Social vs. Serious Gaming: Zynga, EA Strategies Shift Gears

Zynga Inc.Electronic Arts Inc. and Walt Disney Co. have been dominating the social gaming scene ever since Facebook launched gaming in their network.  But most of their games are too broad, not genre-specific, and not that serious for some hard-core gamers.  Smaller gaming companies are now focusing on games that target specific groups which they think will be more likely to spend money on games, since they take their gameplay seriously and not just as a time-wasting habit.

“Zynga and companies like it have focused on games that have a broad reach,” said Justin Smith, founder of Inside Network, a research company.

“Others like Kabam are choosing to build games for specific segments of players who are more engaged and, therefore, more likely to spend money on games. They make a genre of games that I call mid-core. They’re deeper than casual games, but they don’t require as much of an investment of time as hard-core games.”

Kabam Inc., maker of Kingdoms of Camelot, has raised over $125 million in funding since they were founded in 2006.  Kevin Chou, the Chief Executive of Kabam, has been focused on bringing serious console gamers to social gaming by developing games that are focused on this demographic.   Their games differ from other social games, as theirs need real commitment.  You have to defend your kingdom religiously or your kingdom can fall overnight.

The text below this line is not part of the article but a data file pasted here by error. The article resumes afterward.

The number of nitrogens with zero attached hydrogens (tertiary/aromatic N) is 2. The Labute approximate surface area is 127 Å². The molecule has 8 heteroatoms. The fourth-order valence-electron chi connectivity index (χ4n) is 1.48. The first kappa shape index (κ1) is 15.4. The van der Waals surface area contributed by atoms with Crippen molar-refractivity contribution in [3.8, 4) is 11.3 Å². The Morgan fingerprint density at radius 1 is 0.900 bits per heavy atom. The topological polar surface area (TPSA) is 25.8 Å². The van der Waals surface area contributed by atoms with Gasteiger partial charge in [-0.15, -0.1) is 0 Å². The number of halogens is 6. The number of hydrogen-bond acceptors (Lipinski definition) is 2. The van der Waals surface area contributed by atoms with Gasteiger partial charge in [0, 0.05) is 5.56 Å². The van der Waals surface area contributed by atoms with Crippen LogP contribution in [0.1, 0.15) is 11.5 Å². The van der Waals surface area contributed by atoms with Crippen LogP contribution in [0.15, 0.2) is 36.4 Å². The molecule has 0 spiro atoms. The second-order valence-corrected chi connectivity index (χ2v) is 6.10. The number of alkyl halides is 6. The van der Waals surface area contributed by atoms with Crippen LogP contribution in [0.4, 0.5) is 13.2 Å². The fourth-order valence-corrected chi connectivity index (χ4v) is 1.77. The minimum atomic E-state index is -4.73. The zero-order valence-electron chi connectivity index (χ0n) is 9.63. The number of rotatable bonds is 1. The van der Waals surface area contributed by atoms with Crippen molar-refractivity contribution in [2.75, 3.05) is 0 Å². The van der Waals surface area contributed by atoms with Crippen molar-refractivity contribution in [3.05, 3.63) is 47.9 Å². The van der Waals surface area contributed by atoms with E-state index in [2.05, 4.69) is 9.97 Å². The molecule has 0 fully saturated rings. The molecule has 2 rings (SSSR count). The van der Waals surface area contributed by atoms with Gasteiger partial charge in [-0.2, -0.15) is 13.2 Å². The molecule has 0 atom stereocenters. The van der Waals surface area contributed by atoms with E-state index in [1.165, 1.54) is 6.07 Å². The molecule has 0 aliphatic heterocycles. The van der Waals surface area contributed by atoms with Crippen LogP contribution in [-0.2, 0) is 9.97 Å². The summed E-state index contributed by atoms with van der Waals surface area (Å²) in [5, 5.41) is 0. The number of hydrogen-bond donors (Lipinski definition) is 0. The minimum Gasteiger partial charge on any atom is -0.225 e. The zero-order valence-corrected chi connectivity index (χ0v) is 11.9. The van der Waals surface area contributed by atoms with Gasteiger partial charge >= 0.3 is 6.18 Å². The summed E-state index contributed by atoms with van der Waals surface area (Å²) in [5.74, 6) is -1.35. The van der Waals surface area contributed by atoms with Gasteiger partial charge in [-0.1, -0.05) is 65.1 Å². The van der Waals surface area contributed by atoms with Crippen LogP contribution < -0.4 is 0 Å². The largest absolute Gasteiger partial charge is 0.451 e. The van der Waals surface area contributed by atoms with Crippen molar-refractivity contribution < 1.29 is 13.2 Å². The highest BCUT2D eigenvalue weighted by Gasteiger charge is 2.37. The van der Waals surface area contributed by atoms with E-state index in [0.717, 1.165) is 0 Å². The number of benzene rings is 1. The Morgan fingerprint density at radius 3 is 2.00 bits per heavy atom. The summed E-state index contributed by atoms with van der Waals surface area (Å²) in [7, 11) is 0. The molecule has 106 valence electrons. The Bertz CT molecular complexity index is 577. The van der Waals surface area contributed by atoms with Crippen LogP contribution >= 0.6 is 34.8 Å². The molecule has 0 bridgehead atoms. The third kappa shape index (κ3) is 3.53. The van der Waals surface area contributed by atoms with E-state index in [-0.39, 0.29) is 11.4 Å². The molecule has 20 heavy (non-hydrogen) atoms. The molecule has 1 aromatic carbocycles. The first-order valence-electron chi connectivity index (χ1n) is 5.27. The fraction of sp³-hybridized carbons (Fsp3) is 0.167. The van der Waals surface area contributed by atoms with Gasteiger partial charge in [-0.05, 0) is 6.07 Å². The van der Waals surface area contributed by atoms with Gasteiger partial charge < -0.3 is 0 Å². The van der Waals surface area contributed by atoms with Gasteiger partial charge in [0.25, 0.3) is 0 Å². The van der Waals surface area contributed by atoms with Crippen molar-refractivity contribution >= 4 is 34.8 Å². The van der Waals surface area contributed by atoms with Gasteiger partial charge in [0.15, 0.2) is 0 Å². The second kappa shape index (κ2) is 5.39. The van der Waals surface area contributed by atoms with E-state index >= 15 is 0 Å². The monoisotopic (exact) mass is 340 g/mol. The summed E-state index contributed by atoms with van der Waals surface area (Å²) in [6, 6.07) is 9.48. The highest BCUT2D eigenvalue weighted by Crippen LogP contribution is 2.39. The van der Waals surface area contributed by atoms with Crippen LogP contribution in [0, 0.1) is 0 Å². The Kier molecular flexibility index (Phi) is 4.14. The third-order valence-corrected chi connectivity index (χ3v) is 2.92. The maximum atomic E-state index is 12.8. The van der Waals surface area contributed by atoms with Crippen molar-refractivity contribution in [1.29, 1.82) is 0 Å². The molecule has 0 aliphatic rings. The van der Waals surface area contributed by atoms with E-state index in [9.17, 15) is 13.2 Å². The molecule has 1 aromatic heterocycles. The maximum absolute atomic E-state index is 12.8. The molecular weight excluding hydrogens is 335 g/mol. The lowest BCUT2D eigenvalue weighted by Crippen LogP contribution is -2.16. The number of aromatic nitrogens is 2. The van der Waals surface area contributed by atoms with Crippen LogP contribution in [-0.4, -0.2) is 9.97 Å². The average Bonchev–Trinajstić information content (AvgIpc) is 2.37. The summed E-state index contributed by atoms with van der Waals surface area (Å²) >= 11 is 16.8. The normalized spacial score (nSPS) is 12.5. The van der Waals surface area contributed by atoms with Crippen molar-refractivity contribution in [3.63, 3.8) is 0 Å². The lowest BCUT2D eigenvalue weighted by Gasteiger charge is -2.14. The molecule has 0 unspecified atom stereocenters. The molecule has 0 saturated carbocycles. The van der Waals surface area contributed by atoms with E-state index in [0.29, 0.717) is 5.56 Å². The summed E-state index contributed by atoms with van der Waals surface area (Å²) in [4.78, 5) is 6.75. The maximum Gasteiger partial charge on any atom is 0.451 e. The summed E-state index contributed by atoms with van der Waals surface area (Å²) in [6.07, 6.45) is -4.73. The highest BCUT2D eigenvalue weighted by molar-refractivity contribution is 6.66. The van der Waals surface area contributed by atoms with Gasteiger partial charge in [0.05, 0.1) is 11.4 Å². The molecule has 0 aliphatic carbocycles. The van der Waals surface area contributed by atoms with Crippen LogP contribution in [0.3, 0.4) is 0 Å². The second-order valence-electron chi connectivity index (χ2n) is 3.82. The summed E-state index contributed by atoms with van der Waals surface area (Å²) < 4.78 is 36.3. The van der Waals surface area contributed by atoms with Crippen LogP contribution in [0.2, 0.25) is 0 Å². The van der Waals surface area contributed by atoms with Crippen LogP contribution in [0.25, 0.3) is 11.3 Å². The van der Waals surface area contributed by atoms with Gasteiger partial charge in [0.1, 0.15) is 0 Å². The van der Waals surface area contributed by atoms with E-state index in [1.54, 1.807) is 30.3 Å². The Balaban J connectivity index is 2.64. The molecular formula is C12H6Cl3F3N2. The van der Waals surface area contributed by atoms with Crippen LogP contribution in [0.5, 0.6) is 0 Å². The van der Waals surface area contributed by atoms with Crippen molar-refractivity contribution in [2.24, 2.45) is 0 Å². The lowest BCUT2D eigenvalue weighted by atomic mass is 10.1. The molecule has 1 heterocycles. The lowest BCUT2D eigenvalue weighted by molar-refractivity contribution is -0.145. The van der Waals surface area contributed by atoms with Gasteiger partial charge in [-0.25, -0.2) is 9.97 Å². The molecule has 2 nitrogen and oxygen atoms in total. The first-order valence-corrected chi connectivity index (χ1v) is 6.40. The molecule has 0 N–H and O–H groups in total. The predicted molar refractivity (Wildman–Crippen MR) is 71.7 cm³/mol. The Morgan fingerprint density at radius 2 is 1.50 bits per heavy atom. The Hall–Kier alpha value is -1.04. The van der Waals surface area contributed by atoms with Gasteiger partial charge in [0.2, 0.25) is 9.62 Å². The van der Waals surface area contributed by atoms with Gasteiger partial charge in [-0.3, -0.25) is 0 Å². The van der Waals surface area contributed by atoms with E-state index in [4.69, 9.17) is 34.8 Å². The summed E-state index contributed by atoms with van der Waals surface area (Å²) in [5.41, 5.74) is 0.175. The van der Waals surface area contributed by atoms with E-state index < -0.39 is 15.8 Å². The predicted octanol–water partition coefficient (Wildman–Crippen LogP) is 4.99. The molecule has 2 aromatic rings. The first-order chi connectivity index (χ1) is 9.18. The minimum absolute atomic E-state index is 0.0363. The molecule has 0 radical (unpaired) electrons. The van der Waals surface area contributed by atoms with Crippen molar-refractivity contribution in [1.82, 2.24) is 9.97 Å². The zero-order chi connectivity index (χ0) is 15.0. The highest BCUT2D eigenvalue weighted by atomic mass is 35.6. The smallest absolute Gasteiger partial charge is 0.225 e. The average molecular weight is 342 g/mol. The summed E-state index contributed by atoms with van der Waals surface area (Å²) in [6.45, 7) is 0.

“The type of content will determine who plays it,” Chou said. “Hard-core games aren’t just going to be the domain of consoles. We think those types of games will also be on social networks, tablets and smartphones. That will be the trend going into the future.

Kixeye, the company formerly known as Casual Collective, and developer of games such as Backyard Monsters, has also raised some funds, announcing a third round of investment totaling $18 million from Jafco Ventures, Trinity Ventures and Lightspeed Venture Partners.  Zynga co-founder Andrew Trader will join the developer’s board.  The company has taken a few pages from Kabam’s book, as they are also focused more on specific groups that take their games seriously.  Since the release of Backyard monsters, they have also released Battle Pirates and will soon be releasing War Commander this summer.

According to Will Harbin, the CEO of Kixeye in an interview with the Wall Street journal, “About 10% of Kixeye’s players pay for virtual goods in the company’s games, higher than the rate at which analysts believe Zynga’s players make purchases in that company’s games,”

Joe Horowitz, a venture capitalist with Jafco believes the market for social games like Kixeye’s will ultimately become bigger than the retail games business, long dominated by companies like Electronic Arts Inc. and Activision Blizzard Inc. “That’s why I think Kixeye could become the EA of the future,” Horowitz said.

So if these small companies are focused on specific groups of gamers, what have those big gaming companies been up to?  For one, Zynga is still focused on bringing casual, addictive games, but they are moving more into making their games available in smartphones or tablets first, then releasing on Facebook later.  This move suggests that launching mobile apps first rather than a social networking portal is a way for the company to break from their dependence on Facebook, a trend we’re seeing with ad platforms as well.

As for EA, their battle with former NCAA players doesn’t seem to bother them that much as the only drawback to this, if ever the NCAA palyers won the case, EA has to compensate the players for using their likeness in their games.

“We could lose billions more if a giant meteor hits the earth,” spokesman Jeff Brown told CNBC.

Whatever these gaming companies come up with or focus on, they should always consider the players health, as they don’t want they players dying because of too much game play, much like the dude who died of an embolism due to an Xbox marathon.